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Database Concepts: Keys

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In this part, I will be briefing about different kind of keys available in database systems.
Base example I will be using the following table to explain about database keys -


Candidate Key

A candidate key is a combination of attributes that can be uniquely used to identify a database record without any extraneous data. Each table may have one or more candidate keys. In general, one of these candidate keys is selected as the table primary key.

Example - From the above table EMPLOYEE_ID, EMPLOYEE_SSN_ID, and EMPLOYEE_DEPT_ID can be considered as candidate keys

Primary Key

A primary key is a single column or combination of columns that uniquely defines a record. None of the columns that are part of the primary key can contain a null value. A table can have only one primary key.

Example - EMPLOYEE_ID or EMPLOYEE_SSN_ID can be considered as primary keys

Unique Key

A unique key or primary key [is a candidate key] to uniquely identify each row in a table. It be comprised of either a single column or multiple columns.

The major difference is that for unique keys the implicit NOT NULL constraint is not automatically enforced, while for primary keys it is enforced. Thus, the values in unique key columns may or may not be NULL.

Differences between Primary Key and Unique Key

Primary Keys -
1. It will not accept null values.       
2. There will be only one primary key in a table.       
3. Clustered index is created in Primary key.       
4. Primary key allows each row in a table to be uniquely identified and ensures that no duplicate rows exist.       

Unique Keys -
1. Null values are accepted.
2. More than one unique key will be there in a table.
3. Non-Clustered index is created in unique key.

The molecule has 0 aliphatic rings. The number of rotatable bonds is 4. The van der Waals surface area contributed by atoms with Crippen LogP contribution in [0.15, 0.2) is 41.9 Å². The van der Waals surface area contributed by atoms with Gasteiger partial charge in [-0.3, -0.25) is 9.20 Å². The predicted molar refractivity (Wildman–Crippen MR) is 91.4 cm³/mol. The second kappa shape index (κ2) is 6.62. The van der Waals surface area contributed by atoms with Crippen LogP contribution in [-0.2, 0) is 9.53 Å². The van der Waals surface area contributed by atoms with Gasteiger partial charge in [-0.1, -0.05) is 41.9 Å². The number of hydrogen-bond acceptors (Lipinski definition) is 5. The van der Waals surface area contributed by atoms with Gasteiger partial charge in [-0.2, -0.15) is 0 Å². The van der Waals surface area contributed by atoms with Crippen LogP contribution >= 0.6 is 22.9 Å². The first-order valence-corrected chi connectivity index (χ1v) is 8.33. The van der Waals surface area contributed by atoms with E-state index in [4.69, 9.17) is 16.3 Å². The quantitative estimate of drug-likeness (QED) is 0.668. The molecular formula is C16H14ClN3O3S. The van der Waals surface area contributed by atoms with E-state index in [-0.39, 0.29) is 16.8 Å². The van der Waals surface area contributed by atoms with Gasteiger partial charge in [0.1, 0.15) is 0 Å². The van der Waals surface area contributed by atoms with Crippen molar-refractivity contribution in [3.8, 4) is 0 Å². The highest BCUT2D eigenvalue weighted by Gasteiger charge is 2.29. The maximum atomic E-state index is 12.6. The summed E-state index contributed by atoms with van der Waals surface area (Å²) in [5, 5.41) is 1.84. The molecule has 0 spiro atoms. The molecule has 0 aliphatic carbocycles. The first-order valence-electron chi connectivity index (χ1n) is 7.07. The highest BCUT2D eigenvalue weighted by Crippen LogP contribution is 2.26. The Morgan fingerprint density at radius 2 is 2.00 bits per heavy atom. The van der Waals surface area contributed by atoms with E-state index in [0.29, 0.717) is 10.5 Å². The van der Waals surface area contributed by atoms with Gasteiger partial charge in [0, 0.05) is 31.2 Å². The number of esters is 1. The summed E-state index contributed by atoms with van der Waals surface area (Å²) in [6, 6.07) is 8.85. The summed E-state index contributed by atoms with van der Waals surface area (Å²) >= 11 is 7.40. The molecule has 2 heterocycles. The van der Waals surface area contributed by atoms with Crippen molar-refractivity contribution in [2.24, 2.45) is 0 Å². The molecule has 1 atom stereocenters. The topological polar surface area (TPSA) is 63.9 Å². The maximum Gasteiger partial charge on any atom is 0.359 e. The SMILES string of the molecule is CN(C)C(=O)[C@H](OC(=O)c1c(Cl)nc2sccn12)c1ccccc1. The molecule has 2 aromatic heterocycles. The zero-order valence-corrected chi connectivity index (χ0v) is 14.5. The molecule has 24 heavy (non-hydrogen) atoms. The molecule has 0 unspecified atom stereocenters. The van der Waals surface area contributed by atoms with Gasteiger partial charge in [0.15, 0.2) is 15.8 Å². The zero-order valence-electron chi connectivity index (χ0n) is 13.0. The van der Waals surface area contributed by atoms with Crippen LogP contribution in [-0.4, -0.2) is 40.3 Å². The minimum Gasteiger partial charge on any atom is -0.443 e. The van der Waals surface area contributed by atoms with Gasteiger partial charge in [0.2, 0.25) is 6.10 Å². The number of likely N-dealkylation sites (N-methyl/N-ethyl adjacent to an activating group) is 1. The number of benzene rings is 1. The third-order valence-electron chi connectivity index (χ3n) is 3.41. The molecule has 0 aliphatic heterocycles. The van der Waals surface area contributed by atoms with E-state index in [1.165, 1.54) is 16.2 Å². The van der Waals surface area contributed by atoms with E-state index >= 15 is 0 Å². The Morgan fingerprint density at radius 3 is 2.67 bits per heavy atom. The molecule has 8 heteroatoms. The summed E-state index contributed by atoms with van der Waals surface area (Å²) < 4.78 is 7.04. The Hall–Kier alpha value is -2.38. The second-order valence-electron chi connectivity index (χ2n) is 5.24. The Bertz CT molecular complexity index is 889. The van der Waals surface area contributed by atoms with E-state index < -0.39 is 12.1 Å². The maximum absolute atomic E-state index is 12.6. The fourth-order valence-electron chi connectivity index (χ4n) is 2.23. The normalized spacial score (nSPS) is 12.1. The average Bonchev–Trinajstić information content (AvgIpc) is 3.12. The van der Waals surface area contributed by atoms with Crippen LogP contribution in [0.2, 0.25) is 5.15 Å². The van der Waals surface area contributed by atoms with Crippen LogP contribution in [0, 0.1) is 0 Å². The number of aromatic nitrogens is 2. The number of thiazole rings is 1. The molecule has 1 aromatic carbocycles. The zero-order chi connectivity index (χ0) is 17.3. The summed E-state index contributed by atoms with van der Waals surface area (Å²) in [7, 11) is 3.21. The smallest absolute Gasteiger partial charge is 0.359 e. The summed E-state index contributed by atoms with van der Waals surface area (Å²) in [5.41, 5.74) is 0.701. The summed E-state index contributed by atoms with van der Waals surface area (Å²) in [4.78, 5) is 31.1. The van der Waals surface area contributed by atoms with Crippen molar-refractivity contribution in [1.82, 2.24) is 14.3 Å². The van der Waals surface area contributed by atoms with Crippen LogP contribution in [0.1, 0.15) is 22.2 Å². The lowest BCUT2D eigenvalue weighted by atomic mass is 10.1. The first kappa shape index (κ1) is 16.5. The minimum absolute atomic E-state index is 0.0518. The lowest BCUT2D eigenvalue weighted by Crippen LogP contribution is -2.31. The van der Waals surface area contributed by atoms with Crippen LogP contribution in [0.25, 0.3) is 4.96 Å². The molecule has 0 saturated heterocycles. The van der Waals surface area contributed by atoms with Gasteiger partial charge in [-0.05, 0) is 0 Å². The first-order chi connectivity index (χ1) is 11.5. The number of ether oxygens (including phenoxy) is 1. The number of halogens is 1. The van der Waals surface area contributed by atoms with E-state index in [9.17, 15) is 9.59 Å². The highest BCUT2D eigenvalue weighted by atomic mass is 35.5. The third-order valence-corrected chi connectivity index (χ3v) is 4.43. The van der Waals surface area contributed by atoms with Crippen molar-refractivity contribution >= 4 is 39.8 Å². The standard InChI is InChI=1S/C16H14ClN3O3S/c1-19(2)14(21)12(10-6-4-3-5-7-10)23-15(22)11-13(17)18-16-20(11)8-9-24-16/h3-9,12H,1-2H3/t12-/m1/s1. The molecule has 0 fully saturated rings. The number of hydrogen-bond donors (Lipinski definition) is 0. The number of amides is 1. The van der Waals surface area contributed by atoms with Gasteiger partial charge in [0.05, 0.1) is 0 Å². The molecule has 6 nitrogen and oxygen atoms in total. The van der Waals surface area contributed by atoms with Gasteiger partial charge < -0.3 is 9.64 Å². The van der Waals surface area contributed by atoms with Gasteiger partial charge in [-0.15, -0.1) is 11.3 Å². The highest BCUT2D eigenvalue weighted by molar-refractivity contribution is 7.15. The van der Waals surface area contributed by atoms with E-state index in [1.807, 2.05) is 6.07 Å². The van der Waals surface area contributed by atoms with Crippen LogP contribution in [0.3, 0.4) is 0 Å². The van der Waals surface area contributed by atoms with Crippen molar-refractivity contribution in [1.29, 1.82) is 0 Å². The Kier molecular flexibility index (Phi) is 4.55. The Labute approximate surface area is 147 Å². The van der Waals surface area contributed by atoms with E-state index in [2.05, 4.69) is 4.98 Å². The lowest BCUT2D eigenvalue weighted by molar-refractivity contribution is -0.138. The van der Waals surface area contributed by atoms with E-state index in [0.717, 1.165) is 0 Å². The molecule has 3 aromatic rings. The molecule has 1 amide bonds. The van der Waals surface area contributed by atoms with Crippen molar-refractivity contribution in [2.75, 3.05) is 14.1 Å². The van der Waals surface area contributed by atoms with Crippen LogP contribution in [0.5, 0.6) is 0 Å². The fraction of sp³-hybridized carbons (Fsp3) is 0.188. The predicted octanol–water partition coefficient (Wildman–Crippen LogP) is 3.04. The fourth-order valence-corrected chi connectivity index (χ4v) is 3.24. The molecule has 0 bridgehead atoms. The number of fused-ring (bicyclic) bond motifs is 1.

4. Unique key constraint is used to prevent the duplication of key values within the rows of a table and allow null values.

Alternate Key

A candidate key that is not the primary key is called an alternate key.

Example - If EMPLOYEE_ID is considered as primary keys then EMPLOYEE_SSN_ID is an alternate key.


A superkey is a combination of attributes that can be uniquely used to identify a database record. A table might have many superkeys. Candidate keys are a special subset of superkeys that do not have any extraneous information in them.

A primary key is therefore a minimum superkey.

Examples - Any combination of the following can be considered as a Super key

- EMPLOYEE_ID - Minimal Super Key





Foreign Key

The foreign key identifies a column or a set of columns in one (referencing) table that refers to a column or set of columns in another (referenced) table.

Composite Key

A primary key that made up of more than one attribute is known as a composite key.

Example - [] EMPLOYEE_ID and EMPLOYEE_SSN_ID ] can together be treated as (one of) composite keys. Another combination can be [] EMPLOYEE_ID, EMPLOYEE_SSN_ID and EMPLOYEE_DEPT_ID ]

Surrogate Key

Surrogate keys are keys that have no business meaning and are solely used to identify a record in the table.

Such keys are either database generated (example: Identity in SQL Server, Sequence in Oracle, Sequence/Identity in DB2 UDB etc.) or system generated values (like generated via a table in the schema).

Further Reading

Please visit my blog



Author:Jagadeesh M
LVL 22

Expert Comment

"Clustered index is created in Primary key"
This is not true. Indexes have nothing to do with keys. I don't think there is any DBMS that requires clustered indexes to be created on the primary key. Usually such indexes can be created on any set of columns.
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Expert Comment

by:Mark Wills

There are a few databases out there that will automatically make the primary key a clustered index if one (ie clustered index) doesnt already exist. So, it might depend on which way the Author was thinking at the time...

But it is also true that Primary Keys do not have to be clustered indexes, and I guess that is dportas' real point.

By the same token, a clustered index is typically considered unique, but if you dont specify unique then some databases will accept that and automatically add in a uniquifier...

Interesting how some databases have implemented the theories of database (more specifically relational) design.

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